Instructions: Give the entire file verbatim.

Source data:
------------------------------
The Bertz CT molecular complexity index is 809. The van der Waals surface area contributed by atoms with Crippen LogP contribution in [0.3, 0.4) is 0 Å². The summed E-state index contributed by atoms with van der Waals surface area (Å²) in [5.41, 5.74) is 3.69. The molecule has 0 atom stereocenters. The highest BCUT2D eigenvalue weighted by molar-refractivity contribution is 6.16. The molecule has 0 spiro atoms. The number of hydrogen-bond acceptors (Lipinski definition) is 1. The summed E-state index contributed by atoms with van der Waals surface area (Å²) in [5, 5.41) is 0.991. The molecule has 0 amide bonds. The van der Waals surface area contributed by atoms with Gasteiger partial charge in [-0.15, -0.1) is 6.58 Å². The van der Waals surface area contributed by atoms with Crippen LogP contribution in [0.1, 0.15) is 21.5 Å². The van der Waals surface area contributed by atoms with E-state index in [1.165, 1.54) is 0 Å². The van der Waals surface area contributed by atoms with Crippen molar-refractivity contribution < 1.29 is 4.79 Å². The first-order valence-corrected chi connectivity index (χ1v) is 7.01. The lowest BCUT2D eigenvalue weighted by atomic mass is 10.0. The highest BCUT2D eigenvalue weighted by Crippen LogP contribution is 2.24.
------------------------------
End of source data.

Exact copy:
The Bertz CT molecular complexity index is 809. The van der Waals surface area contributed by atoms with Crippen LogP contribution in [0.3, 0.4) is 0 Å². The summed E-state index contributed by atoms with van der Waals surface area (Å²) in [5.41, 5.74) is 3.69. The molecule has 0 atom stereocenters. The highest BCUT2D eigenvalue weighted by molar-refractivity contribution is 6.16. The molecule has 0 spiro atoms. The number of hydrogen-bond acceptors (Lipinski definition) is 1. The summed E-state index contributed by atoms with van der Waals surface area (Å²) in [5, 5.41) is 0.991. The molecule has 0 amide bonds. The van der Waals surface area contributed by atoms with Gasteiger partial charge in [-0.15, -0.1) is 6.58 Å². The van der Waals surface area contributed by atoms with Crippen LogP contribution in [0.1, 0.15) is 21.5 Å². The van der Waals surface area contributed by atoms with E-state index in [1.165, 1.54) is 0 Å². The van der Waals surface area contributed by atoms with Crippen molar-refractivity contribution < 1.29 is 4.79 Å². The first-order valence-corrected chi connectivity index (χ1v) is 7.01. The lowest BCUT2D eigenvalue weighted by atomic mass is 10.0. The highest BCUT2D eigenvalue weighted by Crippen LogP contribution is 2.24.